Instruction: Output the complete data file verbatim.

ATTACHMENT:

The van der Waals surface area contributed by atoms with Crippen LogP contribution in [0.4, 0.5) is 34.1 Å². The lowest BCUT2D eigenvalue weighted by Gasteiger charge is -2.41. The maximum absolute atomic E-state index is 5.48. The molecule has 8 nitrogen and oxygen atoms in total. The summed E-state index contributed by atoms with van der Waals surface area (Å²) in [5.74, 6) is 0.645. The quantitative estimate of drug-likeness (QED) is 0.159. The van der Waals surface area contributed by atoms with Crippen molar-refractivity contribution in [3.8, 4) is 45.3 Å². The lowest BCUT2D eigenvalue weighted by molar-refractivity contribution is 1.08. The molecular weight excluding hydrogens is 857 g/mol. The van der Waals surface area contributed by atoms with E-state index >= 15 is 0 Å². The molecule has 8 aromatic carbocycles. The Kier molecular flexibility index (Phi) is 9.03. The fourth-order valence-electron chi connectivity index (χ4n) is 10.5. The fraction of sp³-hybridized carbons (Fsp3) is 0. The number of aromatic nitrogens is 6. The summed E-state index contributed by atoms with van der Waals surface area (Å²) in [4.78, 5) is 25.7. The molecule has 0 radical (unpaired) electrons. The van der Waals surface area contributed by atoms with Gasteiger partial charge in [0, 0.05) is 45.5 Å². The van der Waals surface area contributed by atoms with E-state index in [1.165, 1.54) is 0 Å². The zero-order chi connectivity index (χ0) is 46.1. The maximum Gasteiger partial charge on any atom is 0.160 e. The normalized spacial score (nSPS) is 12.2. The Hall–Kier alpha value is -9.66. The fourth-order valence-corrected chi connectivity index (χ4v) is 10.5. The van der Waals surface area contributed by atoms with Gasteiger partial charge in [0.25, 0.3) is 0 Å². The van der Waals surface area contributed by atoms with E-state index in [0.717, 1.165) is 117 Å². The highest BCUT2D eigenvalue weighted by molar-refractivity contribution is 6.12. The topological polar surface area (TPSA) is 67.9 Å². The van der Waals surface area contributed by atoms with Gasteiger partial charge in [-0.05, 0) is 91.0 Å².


The van der Waals surface area contributed by atoms with Crippen LogP contribution in [0.4, 0.5) is 34.1 Å². The lowest BCUT2D eigenvalue weighted by Gasteiger charge is -2.41. The maximum absolute atomic E-state index is 5.48. The molecule has 8 nitrogen and oxygen atoms in total. The summed E-state index contributed by atoms with van der Waals surface area (Å²) in [5.74, 6) is 0.645. The quantitative estimate of drug-likeness (QED) is 0.159. The van der Waals surface area contributed by atoms with Crippen molar-refractivity contribution in [3.8, 4) is 45.3 Å². The lowest BCUT2D eigenvalue weighted by molar-refractivity contribution is 1.08. The molecular weight excluding hydrogens is 857 g/mol. The van der Waals surface area contributed by atoms with E-state index >= 15 is 0 Å². The molecule has 8 aromatic carbocycles. The Kier molecular flexibility index (Phi) is 9.03. The fourth-order valence-electron chi connectivity index (χ4n) is 10.5. The fraction of sp³-hybridized carbons (Fsp3) is 0. The number of aromatic nitrogens is 6. The summed E-state index contributed by atoms with van der Waals surface area (Å²) in [4.78, 5) is 25.7. The molecule has 0 radical (unpaired) electrons. The van der Waals surface area contributed by atoms with Gasteiger partial charge in [0, 0.05) is 45.5 Å². The van der Waals surface area contributed by atoms with E-state index in [1.165, 1.54) is 0 Å². The zero-order chi connectivity index (χ0) is 46.1. The maximum Gasteiger partial charge on any atom is 0.160 e. The normalized spacial score (nSPS) is 12.2. The Hall–Kier alpha value is -9.66. The fourth-order valence-corrected chi connectivity index (χ4v) is 10.5. The van der Waals surface area contributed by atoms with Gasteiger partial charge in [0.25, 0.3) is 0 Å². The van der Waals surface area contributed by atoms with E-state index in [0.717, 1.165) is 117 Å². The highest BCUT2D eigenvalue weighted by molar-refractivity contribution is 6.12. The topological polar surface area (TPSA) is 67.9 Å². The van der Waals surface area contributed by atoms with Gasteiger partial charge in [-0.05, 0) is 91.0 Å².